Von der Leyen's decidedly pro-European stance is seen as an assett in her bid to become head of the EU's executive body. The trained doctor and mother of seven children was born in Brussels, where her father worked as a bureaucrat in the Union's predecessor, the EEC. Apart from her native German, she is also fluent in English and French, a skill that sets the 60-year old apart from many of her German government cabinet colleagues. It possibly also helped her secure the backing of French President Emmanuel Macron in the haggling over the EU's top positions between the heads of government of its 28 member states, which saw the initial “Spitzenkdandidaten” (top candidates), including von der Leyen’s fellow German conservative Manfred Weber, waive their candidature.
String of scandals in German army tarnished defence minister's image
The way in which von der Leyen eventually emerged at the top of the heap in the European Council's negotiations had irked many observers in Germany and also Merkel said “I could have imagined other ways of finding consensus." However, "we now have found one that saw Ursula von der Leyen in the lead," she added. Critics pointed out that von der Leyen rose to the top in a concession to the nationalist governments in Hungary and Italy, which refused to back the centrist parties' "Spitzenkandidaten" from early on.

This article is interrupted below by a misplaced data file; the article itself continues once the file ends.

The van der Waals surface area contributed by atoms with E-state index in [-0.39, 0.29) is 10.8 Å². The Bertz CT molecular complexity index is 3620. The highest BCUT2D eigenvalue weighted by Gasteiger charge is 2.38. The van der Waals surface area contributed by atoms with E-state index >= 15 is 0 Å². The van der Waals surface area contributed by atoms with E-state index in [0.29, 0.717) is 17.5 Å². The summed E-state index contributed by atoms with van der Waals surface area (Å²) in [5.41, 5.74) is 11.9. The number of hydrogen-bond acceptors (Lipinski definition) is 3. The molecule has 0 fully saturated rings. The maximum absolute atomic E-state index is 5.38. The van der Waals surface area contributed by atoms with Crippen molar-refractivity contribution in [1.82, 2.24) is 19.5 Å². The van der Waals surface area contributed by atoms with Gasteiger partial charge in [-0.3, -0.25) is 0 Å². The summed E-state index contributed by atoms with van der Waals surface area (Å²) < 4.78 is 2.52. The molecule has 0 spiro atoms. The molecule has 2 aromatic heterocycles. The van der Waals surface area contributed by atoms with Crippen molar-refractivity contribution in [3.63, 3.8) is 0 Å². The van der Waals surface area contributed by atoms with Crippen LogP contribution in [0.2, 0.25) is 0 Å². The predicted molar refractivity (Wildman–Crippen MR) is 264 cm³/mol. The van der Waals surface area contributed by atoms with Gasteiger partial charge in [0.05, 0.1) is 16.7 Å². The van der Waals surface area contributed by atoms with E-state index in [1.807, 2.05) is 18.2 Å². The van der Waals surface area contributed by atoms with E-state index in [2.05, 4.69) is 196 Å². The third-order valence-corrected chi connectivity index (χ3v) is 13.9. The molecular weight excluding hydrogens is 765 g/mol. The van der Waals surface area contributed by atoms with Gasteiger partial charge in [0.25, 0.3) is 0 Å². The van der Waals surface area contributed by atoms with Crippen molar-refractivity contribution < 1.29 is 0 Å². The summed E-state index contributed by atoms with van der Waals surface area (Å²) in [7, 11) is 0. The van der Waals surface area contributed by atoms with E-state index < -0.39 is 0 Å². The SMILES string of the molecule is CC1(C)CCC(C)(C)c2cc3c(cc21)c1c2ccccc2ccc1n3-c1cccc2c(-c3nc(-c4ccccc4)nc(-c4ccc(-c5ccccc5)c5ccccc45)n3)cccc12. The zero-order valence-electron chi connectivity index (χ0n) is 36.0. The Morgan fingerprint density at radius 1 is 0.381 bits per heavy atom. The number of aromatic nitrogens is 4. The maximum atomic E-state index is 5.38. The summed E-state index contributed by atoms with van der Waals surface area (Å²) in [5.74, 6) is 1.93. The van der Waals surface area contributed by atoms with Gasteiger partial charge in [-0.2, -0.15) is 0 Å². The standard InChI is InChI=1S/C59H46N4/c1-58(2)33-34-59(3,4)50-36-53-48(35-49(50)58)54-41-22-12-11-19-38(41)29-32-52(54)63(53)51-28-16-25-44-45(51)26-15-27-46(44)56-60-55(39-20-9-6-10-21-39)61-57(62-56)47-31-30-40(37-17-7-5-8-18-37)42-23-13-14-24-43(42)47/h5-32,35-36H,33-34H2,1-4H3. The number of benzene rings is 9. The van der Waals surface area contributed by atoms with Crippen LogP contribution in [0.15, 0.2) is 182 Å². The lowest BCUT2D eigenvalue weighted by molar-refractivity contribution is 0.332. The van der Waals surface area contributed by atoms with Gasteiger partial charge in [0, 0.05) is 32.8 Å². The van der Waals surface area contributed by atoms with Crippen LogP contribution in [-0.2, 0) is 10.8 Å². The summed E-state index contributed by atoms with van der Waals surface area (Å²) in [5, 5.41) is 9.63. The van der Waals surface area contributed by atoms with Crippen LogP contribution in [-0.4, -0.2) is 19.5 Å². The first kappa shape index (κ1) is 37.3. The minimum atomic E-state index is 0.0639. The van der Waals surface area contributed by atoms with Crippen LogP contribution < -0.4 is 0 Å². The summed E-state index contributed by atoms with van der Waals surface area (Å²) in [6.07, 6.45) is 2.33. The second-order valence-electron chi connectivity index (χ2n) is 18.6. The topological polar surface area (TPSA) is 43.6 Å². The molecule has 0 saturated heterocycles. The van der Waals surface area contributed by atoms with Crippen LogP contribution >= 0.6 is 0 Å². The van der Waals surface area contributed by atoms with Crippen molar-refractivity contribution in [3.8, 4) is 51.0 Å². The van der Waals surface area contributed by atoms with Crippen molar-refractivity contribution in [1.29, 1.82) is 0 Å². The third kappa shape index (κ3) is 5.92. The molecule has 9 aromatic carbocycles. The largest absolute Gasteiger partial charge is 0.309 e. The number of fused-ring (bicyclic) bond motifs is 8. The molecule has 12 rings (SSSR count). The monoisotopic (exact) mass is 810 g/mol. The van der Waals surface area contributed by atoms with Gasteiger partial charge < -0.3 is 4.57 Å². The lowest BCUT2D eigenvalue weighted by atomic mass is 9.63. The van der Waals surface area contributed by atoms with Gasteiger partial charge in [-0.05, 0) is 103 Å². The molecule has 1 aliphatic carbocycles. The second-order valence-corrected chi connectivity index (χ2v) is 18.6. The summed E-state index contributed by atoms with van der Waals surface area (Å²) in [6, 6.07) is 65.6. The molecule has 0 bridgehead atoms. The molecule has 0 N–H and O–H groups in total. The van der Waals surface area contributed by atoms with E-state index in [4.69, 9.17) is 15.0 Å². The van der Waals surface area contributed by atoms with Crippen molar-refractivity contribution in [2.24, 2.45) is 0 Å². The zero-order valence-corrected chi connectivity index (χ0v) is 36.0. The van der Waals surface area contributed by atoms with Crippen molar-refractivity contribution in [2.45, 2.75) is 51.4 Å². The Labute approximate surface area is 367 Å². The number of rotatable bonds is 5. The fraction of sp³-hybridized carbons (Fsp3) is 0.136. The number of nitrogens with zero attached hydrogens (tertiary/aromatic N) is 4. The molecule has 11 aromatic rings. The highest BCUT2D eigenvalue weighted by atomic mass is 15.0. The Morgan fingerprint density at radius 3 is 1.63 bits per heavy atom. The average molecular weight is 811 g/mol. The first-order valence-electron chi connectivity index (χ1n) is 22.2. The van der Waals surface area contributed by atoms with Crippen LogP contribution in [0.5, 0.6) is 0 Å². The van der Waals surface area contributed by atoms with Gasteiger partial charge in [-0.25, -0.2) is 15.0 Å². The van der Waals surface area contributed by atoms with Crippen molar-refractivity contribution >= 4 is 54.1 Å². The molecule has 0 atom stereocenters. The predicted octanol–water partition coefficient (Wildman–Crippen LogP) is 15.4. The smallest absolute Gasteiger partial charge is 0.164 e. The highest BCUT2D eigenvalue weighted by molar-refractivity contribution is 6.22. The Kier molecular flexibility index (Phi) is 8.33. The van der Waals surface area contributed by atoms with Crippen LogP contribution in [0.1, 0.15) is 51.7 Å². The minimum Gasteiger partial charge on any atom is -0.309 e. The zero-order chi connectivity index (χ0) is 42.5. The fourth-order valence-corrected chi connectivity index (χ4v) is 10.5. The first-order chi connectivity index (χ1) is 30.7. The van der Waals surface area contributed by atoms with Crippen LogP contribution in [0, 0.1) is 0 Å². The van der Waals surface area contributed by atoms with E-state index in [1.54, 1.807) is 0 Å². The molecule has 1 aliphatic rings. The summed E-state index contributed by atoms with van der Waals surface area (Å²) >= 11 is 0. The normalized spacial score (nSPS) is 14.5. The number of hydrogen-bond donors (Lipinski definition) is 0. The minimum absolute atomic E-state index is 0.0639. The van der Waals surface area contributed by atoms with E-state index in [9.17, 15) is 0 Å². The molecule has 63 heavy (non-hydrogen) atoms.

Von der Leyen also had been criticised for repeated scandals within the army and a declining confidence in Germany’s military capabilities during her tenure in the defence ministry since 2013. Constant bad news over deficiencies in the Bundeswehr’s equipment, long overlooked far-right tendencies among soldiers or the extreme cost explosion of the restoration of a traditional sailing vessel tarnished von der Leyen’s image as a determined achiever and repeatedly placed her last among Germany’s minister in voter popularity polls. Moreover, an ongoing board of inquiry over possible spending irregularities in von der Leyen’s defence ministry regarding the assignment of external consultants might still unearth unfavourable details.
Influential members of Germany's Social Democrats (SPD), the smaller coalition partner in Merkel's government coalition, were furious at the alleged horse-trading in the European Council. Martin Schulz, former President of the European Parliament and the SPD’s frontrunner in the 2017 German elections, called von der Leyen Germany’s “weakest minister”. Fellow SPD politician Sigmar Gabriel, former German foreign minister and vice Chancellor, even called the nomination “an unprecedented act of political trickery” that would give his party every reason to leave the coalition.
On the other hand, SPD member and director of Hertie School of Governance in Berlin, Hendrik Enderlein, called von der Leyen “a strong choice” for the EU Commission. “Her track record in various (difficult) governmentt positions is good. She is an impressive European - and will impress many Europeans,” Enderlein said on Twitter.